A tale of energy-burdened cities: connecting the low-income housing tax credit to energy insecurity

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University of Delaware
In the United States, urban areas are one of the most energy-insecure spaces with energy-cost-to-income ratios (i.e. energy burdens) as high as 25%. This is more than twice the 10% standard energy insecurity studies use to distinguish highly energy-burdened households. Impoverished, urban areas tend to have residents that live in older and less energy-efficient housing that requires more energy - and thus money - to operate. Examining financial and infrastructural variables of energy insecurity, this dissertation takes a deeper look at the exogenous variation in infrastructure created by the Low-Income Housing Tax Credit (LIHTC): a credit that incentivizes housing developers to build or renovate housing for low-income renters. Specifically, a two-way fixed effects regression model is used to investigate the impact of LIHTC housing supply on the energy burdens of urban PUMAs and ConsPUMAs. The analysis found that PUMAs with more LIHTC units, especially newly-built units, had a significantly negative relationship with energy cost and energy burden in multiple model specifications. Additionally, the analysis also found strong evidence that infrastructure-centered programs like the Weatherization Assistance Program have a significantly negative relationship with energy cost and burden.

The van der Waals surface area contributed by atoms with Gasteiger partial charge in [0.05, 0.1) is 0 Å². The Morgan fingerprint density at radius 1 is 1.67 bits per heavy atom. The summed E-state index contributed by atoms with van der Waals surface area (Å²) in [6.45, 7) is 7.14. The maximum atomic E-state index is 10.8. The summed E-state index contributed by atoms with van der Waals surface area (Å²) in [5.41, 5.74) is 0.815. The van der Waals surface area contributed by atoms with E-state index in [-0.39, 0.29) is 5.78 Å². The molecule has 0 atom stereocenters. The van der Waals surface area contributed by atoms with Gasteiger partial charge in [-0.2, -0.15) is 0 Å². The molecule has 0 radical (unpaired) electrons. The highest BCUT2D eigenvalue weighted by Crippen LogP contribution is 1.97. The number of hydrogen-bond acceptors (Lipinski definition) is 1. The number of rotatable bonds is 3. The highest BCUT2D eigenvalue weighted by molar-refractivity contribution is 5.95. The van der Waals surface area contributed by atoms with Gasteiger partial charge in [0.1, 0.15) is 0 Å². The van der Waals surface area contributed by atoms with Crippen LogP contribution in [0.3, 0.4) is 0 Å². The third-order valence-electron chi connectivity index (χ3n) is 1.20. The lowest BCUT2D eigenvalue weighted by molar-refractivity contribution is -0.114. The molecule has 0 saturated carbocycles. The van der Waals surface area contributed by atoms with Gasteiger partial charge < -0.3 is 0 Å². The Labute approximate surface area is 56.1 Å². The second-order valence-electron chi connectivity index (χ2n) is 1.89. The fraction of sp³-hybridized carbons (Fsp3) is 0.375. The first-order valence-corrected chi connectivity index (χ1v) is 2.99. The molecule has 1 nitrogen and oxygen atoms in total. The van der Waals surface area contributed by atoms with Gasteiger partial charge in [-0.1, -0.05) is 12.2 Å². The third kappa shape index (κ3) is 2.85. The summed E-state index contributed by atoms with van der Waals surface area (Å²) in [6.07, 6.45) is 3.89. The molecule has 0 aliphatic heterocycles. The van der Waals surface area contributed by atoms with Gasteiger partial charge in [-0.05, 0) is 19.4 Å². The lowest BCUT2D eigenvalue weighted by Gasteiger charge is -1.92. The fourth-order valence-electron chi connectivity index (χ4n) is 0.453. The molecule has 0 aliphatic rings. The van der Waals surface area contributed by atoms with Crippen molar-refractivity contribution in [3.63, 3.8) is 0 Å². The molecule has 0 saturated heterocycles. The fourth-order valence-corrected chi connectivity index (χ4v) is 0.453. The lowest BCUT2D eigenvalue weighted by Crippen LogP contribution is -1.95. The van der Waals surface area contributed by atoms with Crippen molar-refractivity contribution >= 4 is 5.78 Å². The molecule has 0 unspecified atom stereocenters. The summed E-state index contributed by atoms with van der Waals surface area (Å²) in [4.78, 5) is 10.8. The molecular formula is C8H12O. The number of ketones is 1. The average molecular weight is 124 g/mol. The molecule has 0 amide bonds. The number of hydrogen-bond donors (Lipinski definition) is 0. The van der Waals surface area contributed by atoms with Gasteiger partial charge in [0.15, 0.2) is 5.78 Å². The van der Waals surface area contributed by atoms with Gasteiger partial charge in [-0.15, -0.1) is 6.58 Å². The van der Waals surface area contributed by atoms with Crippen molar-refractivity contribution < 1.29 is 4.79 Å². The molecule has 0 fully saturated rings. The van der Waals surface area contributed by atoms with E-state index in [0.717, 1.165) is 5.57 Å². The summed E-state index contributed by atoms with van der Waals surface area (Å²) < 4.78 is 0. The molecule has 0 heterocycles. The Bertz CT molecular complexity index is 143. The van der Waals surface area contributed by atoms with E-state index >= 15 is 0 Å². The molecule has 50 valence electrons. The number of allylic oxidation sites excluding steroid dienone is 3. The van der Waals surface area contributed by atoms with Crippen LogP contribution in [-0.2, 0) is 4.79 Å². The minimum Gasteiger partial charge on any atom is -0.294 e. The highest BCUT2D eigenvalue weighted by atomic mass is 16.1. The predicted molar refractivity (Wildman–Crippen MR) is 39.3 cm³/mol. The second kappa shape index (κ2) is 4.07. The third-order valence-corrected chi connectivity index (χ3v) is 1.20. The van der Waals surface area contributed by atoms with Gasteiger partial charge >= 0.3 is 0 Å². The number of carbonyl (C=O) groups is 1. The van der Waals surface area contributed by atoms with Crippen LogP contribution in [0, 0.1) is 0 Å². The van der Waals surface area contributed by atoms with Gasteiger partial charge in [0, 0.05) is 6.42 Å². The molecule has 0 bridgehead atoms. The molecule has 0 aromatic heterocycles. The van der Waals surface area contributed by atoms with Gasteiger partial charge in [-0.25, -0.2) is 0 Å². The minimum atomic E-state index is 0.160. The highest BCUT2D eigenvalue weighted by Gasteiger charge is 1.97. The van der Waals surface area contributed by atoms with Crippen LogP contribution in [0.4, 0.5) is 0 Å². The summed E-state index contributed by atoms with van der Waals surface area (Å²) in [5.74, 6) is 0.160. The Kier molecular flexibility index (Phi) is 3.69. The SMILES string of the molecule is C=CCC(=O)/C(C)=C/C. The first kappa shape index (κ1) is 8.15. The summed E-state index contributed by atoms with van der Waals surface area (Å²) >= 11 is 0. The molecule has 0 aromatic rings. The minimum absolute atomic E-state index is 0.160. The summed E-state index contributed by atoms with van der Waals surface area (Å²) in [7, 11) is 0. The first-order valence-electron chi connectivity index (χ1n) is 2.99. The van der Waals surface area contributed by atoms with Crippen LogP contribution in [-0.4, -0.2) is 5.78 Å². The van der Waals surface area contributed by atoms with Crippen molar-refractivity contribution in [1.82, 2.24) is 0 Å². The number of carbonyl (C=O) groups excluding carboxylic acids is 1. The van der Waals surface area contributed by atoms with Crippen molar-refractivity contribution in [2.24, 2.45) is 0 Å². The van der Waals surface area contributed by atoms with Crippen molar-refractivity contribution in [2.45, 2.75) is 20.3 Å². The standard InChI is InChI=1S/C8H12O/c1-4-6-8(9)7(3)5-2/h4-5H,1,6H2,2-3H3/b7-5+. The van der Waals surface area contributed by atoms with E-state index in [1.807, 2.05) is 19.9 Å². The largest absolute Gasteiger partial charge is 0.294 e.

Energy insecurity, Energy poverty, Housing, Low-income, Urban areas